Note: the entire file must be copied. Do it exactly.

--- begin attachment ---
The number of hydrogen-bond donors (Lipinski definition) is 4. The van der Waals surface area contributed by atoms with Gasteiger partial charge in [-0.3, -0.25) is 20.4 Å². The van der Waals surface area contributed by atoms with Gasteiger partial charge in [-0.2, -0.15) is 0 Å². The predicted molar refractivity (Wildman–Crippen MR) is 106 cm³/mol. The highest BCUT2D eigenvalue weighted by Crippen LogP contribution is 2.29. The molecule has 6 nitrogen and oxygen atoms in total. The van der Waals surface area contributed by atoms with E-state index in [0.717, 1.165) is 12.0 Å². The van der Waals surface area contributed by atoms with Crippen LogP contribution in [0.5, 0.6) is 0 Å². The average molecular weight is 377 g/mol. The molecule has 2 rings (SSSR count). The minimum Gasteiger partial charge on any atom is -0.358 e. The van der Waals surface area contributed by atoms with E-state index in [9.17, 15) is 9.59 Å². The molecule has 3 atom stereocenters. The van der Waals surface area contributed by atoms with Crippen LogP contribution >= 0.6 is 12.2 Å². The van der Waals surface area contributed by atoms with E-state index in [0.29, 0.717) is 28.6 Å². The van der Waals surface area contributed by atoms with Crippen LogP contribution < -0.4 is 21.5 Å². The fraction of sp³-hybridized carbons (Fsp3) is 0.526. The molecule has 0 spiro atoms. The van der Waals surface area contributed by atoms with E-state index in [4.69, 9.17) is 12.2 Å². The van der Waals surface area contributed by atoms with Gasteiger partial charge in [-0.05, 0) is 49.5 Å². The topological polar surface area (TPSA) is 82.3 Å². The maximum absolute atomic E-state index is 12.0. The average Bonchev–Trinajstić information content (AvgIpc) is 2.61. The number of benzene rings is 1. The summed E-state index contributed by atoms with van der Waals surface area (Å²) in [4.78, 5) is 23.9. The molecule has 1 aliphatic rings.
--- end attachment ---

The number of hydrogen-bond donors (Lipinski definition) is 4. The van der Waals surface area contributed by atoms with Gasteiger partial charge in [-0.3, -0.25) is 20.4 Å². The van der Waals surface area contributed by atoms with Gasteiger partial charge in [-0.2, -0.15) is 0 Å². The predicted molar refractivity (Wildman–Crippen MR) is 106 cm³/mol. The highest BCUT2D eigenvalue weighted by Crippen LogP contribution is 2.29. The molecule has 6 nitrogen and oxygen atoms in total. The van der Waals surface area contributed by atoms with E-state index in [0.717, 1.165) is 12.0 Å². The van der Waals surface area contributed by atoms with Crippen LogP contribution in [0.5, 0.6) is 0 Å². The average molecular weight is 377 g/mol. The molecule has 2 rings (SSSR count). The minimum Gasteiger partial charge on any atom is -0.358 e. The van der Waals surface area contributed by atoms with E-state index in [9.17, 15) is 9.59 Å². The molecule has 3 atom stereocenters. The van der Waals surface area contributed by atoms with Crippen LogP contribution >= 0.6 is 12.2 Å². The van der Waals surface area contributed by atoms with E-state index in [0.29, 0.717) is 28.6 Å². The van der Waals surface area contributed by atoms with Crippen LogP contribution < -0.4 is 21.5 Å². The fraction of sp³-hybridized carbons (Fsp3) is 0.526. The molecule has 0 spiro atoms. The van der Waals surface area contributed by atoms with E-state index in [4.69, 9.17) is 12.2 Å². The van der Waals surface area contributed by atoms with Gasteiger partial charge in [-0.05, 0) is 49.5 Å². The topological polar surface area (TPSA) is 82.3 Å². The maximum absolute atomic E-state index is 12.0. The average Bonchev–Trinajstić information content (AvgIpc) is 2.61. The number of benzene rings is 1. The summed E-state index contributed by atoms with van der Waals surface area (Å²) in [4.78, 5) is 23.9. The molecule has 1 aliphatic rings.